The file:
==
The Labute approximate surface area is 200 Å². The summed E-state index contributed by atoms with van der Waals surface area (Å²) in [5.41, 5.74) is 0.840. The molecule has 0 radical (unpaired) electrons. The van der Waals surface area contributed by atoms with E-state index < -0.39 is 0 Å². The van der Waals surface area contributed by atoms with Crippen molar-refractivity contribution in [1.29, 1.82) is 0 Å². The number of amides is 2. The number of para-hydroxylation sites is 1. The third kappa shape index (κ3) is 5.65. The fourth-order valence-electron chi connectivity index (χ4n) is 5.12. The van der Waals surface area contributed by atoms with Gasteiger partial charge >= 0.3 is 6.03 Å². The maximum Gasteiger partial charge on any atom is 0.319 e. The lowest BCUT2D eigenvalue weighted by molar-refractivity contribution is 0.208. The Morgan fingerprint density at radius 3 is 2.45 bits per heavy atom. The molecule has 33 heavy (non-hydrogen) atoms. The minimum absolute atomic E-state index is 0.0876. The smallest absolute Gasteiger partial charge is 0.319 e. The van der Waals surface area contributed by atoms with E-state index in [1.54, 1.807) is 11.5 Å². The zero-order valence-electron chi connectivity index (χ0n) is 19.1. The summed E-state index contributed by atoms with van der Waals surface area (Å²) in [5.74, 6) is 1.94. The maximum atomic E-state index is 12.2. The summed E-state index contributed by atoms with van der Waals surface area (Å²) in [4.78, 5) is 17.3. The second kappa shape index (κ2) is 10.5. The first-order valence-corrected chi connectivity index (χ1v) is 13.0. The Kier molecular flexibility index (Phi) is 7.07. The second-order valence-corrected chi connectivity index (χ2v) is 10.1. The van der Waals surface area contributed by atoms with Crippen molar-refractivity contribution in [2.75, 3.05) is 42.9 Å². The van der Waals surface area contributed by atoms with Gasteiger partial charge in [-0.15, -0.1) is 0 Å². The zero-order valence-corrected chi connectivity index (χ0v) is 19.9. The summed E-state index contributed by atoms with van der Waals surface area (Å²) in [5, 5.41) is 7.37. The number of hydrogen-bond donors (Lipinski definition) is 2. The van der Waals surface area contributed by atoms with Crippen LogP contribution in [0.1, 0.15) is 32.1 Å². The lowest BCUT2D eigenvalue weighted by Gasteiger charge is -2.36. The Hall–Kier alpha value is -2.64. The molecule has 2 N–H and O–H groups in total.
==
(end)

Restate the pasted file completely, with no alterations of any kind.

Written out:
The Labute approximate surface area is 200 Å². The summed E-state index contributed by atoms with van der Waals surface area (Å²) in [5.41, 5.74) is 0.840. The molecule has 0 radical (unpaired) electrons. The van der Waals surface area contributed by atoms with E-state index < -0.39 is 0 Å². The van der Waals surface area contributed by atoms with Crippen molar-refractivity contribution in [1.29, 1.82) is 0 Å². The number of amides is 2. The number of para-hydroxylation sites is 1. The third kappa shape index (κ3) is 5.65. The fourth-order valence-electron chi connectivity index (χ4n) is 5.12. The van der Waals surface area contributed by atoms with Gasteiger partial charge >= 0.3 is 6.03 Å². The maximum Gasteiger partial charge on any atom is 0.319 e. The lowest BCUT2D eigenvalue weighted by molar-refractivity contribution is 0.208. The Morgan fingerprint density at radius 3 is 2.45 bits per heavy atom. The molecule has 33 heavy (non-hydrogen) atoms. The minimum absolute atomic E-state index is 0.0876. The smallest absolute Gasteiger partial charge is 0.319 e. The van der Waals surface area contributed by atoms with E-state index in [1.54, 1.807) is 11.5 Å². The zero-order valence-electron chi connectivity index (χ0n) is 19.1. The summed E-state index contributed by atoms with van der Waals surface area (Å²) in [5.74, 6) is 1.94. The maximum atomic E-state index is 12.2. The summed E-state index contributed by atoms with van der Waals surface area (Å²) in [4.78, 5) is 17.3. The second kappa shape index (κ2) is 10.5. The first-order valence-corrected chi connectivity index (χ1v) is 13.0. The Kier molecular flexibility index (Phi) is 7.07. The second-order valence-corrected chi connectivity index (χ2v) is 10.1. The van der Waals surface area contributed by atoms with Crippen molar-refractivity contribution in [2.75, 3.05) is 42.9 Å². The van der Waals surface area contributed by atoms with Gasteiger partial charge in [-0.15, -0.1) is 0 Å². The zero-order valence-corrected chi connectivity index (χ0v) is 19.9. The summed E-state index contributed by atoms with van der Waals surface area (Å²) in [5, 5.41) is 7.37. The number of hydrogen-bond donors (Lipinski definition) is 2. The van der Waals surface area contributed by atoms with Crippen LogP contribution in [0.1, 0.15) is 32.1 Å². The lowest BCUT2D eigenvalue weighted by Gasteiger charge is -2.36. The Hall–Kier alpha value is -2.64. The molecule has 2 N–H and O–H groups in total.